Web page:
D-29 celebrates achievements

Celebrating achievement in finances, academics and athletics topped the Nov. 20 meeting of the Williston District 29 School Board.
The district's annual audit revealed District 29 is "doing well financially," said David Enzastiga, a certified public accountant whose firm, Rish & Enzastiga, conducted the audit.
He said the district was able to add $206,925 to their fund balance. This was possible through an additional $2,068 in revenue and having more than $200,000 less in expenses than originally budgeted.
That addition leaves the district with a fund balance of $2,122,677 - exceeding the recommended three months of operating expenses by roughly one month. "That's good for us," said Superintendent Dr. Tom Siler. "We want to be fiscally sound."
After years of losses or breaking even, Enzastiga said the district's food service saw their "best year" by bringing in $53,056. "I commend Mrs. (Stephanie) Chavis," said Enzastiga of the food service coordinator.
Siler said Chavis has done several things to help the food service's finances, including publishing details about what's in the food they serve. This earns them an extra six cents per meal in government reimbursements for a healthy food requirement by the U.S. Department of Agriculture - $857 in October alone. "It helps," said Siler.
While the district is sound financially, a recent state report card shows they are also in good standing academically with an excellent absolute and growth rating - the highest a district can earn. They also rated well on a federal report card which gave them an ‘A'.
The scores prove "good instruction is good instruction," said Dr. Rachel Wall, the district's director of instruction and federal programs, in an instructional update.
Many districts have "shifted" over the years, though District 29 has been "consistent" in meeting or exceeding the state average. That's why it's important to "use the data to drive what we're doing" so they can continually improve, said Wall.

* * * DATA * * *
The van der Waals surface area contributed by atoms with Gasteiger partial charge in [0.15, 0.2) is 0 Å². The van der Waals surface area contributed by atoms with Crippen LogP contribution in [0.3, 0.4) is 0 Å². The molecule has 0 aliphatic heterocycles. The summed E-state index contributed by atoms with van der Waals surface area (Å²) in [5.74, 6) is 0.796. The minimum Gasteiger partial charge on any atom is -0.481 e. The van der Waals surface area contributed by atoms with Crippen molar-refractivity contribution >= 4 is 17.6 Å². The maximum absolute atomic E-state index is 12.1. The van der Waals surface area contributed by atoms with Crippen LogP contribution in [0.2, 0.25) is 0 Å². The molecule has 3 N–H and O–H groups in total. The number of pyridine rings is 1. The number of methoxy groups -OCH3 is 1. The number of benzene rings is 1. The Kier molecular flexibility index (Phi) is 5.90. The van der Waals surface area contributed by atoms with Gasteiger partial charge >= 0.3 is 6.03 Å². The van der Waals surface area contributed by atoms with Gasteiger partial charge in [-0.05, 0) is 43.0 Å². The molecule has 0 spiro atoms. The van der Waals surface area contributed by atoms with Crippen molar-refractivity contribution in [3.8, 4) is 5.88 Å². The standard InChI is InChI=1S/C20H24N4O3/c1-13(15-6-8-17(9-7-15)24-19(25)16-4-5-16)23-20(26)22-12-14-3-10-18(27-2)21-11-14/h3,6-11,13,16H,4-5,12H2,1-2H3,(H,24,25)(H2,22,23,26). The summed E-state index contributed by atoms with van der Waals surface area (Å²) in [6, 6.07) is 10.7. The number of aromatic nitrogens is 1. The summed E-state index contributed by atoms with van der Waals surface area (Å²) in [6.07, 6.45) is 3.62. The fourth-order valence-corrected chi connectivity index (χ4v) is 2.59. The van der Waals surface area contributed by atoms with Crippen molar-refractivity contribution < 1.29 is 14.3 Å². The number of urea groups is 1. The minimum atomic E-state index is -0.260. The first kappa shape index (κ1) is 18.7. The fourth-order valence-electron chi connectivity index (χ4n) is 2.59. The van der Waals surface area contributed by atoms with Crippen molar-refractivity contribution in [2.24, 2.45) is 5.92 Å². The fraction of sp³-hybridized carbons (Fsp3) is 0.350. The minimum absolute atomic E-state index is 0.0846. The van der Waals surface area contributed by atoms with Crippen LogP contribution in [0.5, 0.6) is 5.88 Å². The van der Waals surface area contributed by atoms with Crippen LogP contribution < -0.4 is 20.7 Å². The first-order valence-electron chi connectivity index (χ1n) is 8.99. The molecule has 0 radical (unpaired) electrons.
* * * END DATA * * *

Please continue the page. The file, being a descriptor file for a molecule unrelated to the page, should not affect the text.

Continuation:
A major part of that is a system called Response to Intervention, which involves "intentionally and specifically instructing a student on defined strengths and weaknesses," she said.
She said the one-on-one approach is what special education teachers are trained to do. It includes flexible scheduling, which sets aside time for a combination of teacher-led and computer-based instruction to work on weaknesses. "It's like a schedule within a schedule," said Wall.
The district is also moving towards "lexiled reading," as part of the state mandated Common Core Standards. This is basically a comparison of how well a child reads to the level of the book by "balancing" the amount of literary and informational text a child reads each grade level.
"The rigor of text is very important," said Wall. The district is working to ensure their libraries are properly equipped with the right books.
"I'm very proud," said Calvin Melton, the board chairman and Williston-Elko High School alumnus. He said he'll work to make sure the district has what it needs to keep up the success because "I don't want to lose it."
Though academics are very important, District 29 also recognized the athletic achievements made this year.
"It keeps them focused and moving forward," said Siler of athletics.
He recognized the WEHS football team for their 8-3 overall record, including being undefeated in the region for the fourth straight year. The girls' tennis team was also recognized for finishing the year with a 12-7 record, winning the region for the fifth year in a row.
In other news:
- The board gave their approval to send a resolution to the S.C. School Boards Association opposing a proposed eight-percent across-the-board budget cut from the federal government. The SCSBA will send the resolution to Congress to show their opposition to the cuts, which are part of the Budget Control Act of 2011.
If the cuts were to happen, they would have a negative impact on the district. With local funding already shrinking, "any further cuts in education funding could adversely affect the quality of our education program," said Siler. Cuts to programs, staff and courses could occur, he said.
- The Save the Children staff at Kelly Edwards Elementary School were recognized for their work in enriching reading skills of students. All students in the program have shown improvement through Benchmark, PASS or MAP testing.
"I interact with the teachers on the students' progress to identify their strengths and weaknesses on a regular basis," said program coordinator Luther Owens in a press release.
- The board approved $100 Walmart gift cards for employees, an annual Christmas gift.
-The district recently switched bread providers after the Merita Bread Co., part of the Hostess Co., went bankrupt and closed. They are now using the Captain John Derst Co., though Siler wasn't sure if they cost more than Merita.